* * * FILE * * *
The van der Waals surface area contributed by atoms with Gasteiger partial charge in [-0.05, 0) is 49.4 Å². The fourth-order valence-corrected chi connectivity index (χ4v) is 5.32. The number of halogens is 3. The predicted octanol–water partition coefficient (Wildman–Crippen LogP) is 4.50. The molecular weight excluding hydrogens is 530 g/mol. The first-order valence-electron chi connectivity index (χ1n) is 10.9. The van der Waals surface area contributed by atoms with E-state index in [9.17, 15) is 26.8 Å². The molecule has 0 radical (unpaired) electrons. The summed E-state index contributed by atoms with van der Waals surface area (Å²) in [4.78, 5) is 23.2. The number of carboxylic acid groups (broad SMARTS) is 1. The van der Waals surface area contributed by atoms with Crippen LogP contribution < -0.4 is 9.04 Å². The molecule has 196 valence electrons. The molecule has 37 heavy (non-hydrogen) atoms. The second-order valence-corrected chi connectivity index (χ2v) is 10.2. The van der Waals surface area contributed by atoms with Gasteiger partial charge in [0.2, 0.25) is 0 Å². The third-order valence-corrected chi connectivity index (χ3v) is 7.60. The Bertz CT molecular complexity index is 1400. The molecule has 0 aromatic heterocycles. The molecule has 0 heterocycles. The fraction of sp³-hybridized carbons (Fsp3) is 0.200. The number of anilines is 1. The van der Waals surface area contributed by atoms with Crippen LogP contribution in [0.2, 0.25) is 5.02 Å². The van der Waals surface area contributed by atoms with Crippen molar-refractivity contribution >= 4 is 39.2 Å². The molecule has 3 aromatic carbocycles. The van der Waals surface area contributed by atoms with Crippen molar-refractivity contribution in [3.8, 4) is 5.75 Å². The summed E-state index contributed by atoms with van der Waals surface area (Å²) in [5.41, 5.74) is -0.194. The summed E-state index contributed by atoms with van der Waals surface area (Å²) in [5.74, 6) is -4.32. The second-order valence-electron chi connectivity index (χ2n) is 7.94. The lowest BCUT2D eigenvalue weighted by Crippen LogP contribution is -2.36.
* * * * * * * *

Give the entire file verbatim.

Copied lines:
The van der Waals surface area contributed by atoms with Gasteiger partial charge in [-0.05, 0) is 49.4 Å². The fourth-order valence-corrected chi connectivity index (χ4v) is 5.32. The number of halogens is 3. The predicted octanol–water partition coefficient (Wildman–Crippen LogP) is 4.50. The molecular weight excluding hydrogens is 530 g/mol. The first-order valence-electron chi connectivity index (χ1n) is 10.9. The van der Waals surface area contributed by atoms with E-state index in [9.17, 15) is 26.8 Å². The molecule has 0 radical (unpaired) electrons. The summed E-state index contributed by atoms with van der Waals surface area (Å²) in [4.78, 5) is 23.2. The number of carboxylic acid groups (broad SMARTS) is 1. The van der Waals surface area contributed by atoms with Crippen LogP contribution < -0.4 is 9.04 Å². The molecule has 196 valence electrons. The molecule has 37 heavy (non-hydrogen) atoms. The second-order valence-corrected chi connectivity index (χ2v) is 10.2. The van der Waals surface area contributed by atoms with Gasteiger partial charge in [0.2, 0.25) is 0 Å². The third-order valence-corrected chi connectivity index (χ3v) is 7.60. The Bertz CT molecular complexity index is 1400. The molecule has 0 aromatic heterocycles. The molecule has 0 heterocycles. The fraction of sp³-hybridized carbons (Fsp3) is 0.200. The number of anilines is 1. The van der Waals surface area contributed by atoms with Crippen LogP contribution in [0.2, 0.25) is 5.02 Å². The van der Waals surface area contributed by atoms with Crippen molar-refractivity contribution >= 4 is 39.2 Å². The molecule has 3 aromatic carbocycles. The van der Waals surface area contributed by atoms with Crippen molar-refractivity contribution in [3.8, 4) is 5.75 Å². The summed E-state index contributed by atoms with van der Waals surface area (Å²) in [5.41, 5.74) is -0.194. The summed E-state index contributed by atoms with van der Waals surface area (Å²) in [5.74, 6) is -4.32. The second-order valence-electron chi connectivity index (χ2n) is 7.94. The lowest BCUT2D eigenvalue weighted by Crippen LogP contribution is -2.36.